Developers can evaluate their specific application requirements when selecting among these software floating point libraries.

## Floating Point Code Optimizations

When using software floating point libraries, developers can employ various optimizations to improve performance on Cortex M CPUs:

### Precomputation

Compute costly math results once upfront, cache and reuse the results rather than recompute. Trading off some RAM for faster execution.

### Approximation

Use polynomial or linear approximations for transcendental functions like sine, cosine, logarithms. Gives accuracy vs performance tradeoff.

### Loop Unrolling

Unroll small fixed loops to reduce overhead of branches and loop counter logic in innermost math operations.

### Assembly Optimize

Hand optimize key algorithms in assembly language, leveraging available registers and data types for massive speedups.

### Intrinsic Functions

Use compiler intrinsic functions to generate SIMD or other specialized instructions where supported, avoiding library function call overhead.

### Reduce Precision

Use lower precision data types like 16-bit float or fixed point where possible to gain performance at the cost of precision.

Profiling tools can help identify optimization opportunities and quantify performance gains from various techniques.

## Leveraging Fixed Point Math

While floating point is necessary for some applications, fixed point math may meet requirements in other cases. With fixed point, computations are performed on integers rather than floats. Benefits of fixed point math include:

- Higher precision for a given word length
- No special handling of edge cases like denormals, underflow, etc.
- Slightly faster computation than floats
- Deterministic behavior

The limitations are fixed point’s lower dynamic range vs floats, and needing to scaling values to preserve precision. Fixed point math libraries like QMath provide optimized fixed point operations.

## Leveraging Low Power Math Accelerators

Some Cortex M based microcontrollers include integrated math accelerators to offload intensive floating point or fixed point math sequences. These help reduce software overhead and memory usage. Some examples include:

- STM32L4/L4+ – CORDIC accelerator for trig, hyperbolic, log, exp functions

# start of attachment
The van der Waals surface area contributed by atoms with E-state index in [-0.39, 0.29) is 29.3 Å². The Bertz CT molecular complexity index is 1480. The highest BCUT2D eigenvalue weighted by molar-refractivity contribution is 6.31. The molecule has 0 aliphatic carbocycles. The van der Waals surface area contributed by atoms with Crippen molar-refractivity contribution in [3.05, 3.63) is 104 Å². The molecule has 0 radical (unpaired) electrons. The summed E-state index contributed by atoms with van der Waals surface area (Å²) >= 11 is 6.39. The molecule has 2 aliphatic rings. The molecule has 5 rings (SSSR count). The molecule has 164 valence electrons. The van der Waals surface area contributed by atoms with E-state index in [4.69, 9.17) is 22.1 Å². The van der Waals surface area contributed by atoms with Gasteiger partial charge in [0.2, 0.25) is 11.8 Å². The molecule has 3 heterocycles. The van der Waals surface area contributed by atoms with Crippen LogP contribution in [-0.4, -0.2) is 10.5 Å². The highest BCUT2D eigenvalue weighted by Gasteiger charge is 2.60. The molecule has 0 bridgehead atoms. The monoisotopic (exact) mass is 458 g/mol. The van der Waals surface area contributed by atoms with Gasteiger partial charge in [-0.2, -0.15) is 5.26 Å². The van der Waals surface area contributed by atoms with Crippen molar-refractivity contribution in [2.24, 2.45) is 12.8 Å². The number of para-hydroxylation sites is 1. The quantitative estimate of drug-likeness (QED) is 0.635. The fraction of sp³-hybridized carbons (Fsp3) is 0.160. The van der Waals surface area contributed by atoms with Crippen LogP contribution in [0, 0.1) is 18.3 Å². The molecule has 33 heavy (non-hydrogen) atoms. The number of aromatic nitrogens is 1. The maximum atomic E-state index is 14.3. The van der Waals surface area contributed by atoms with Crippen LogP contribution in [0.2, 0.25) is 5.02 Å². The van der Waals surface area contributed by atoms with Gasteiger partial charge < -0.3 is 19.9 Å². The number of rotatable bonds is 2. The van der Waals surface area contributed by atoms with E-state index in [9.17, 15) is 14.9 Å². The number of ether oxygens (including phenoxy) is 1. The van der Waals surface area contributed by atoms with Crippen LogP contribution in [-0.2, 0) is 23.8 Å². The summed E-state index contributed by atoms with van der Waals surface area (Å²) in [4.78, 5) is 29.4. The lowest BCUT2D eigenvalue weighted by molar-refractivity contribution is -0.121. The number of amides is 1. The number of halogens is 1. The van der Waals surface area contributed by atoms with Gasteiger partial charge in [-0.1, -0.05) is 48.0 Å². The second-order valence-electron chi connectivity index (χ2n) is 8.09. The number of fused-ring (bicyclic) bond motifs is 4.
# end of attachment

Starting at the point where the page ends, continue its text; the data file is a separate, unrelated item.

- STM32F7 – FMAC accelerator for 32-bit fixed point multiply-accumulates
- NXP Kinetis – FlexISP digital signal processor
- TI MSP432 – Low energy accelerator (LEA) for FIR filters

When available, math accelerators can provide 10-100x speedups on accelerated algorithms with minimal software and power overhead.

## Leveraging External Math Chips

For more intensive floating point requirements, an external math coprocessor chip can be added to offload the Cortex M CPU. Options include:

- FPGA – Custom floating point logic implemented in FPGA fabric
- GPU – Graphical processing unit efficient at math operations
- DSP – Digital signal processor optimized for math algorithms
- SoC – Higher end Cortex-A/R/M cores with built-in FPU

The tradeoff is increased cost, complexity and power versus maximum performance on complex algorithms. External chips best for high performance needs.

## Conclusion

For Cortex M microcontrollers without an FPU, efficient floating point math is achievable using software libraries, code optimizations, fixed point math, hardware accelerators, and external coprocessors. Performance and precision requirements determine best approach.

Software libraries like CMSIS or SoftFloat provide portable floating point using pure C. Code optimizations and fixed point math can improve software performance. Hardware accelerators and coprocessors maximize performance for complex floating point operations.

With careful coding and the techniques outlined, useful floating point math is realizable on even low-cost FPU-less Cortex M chips.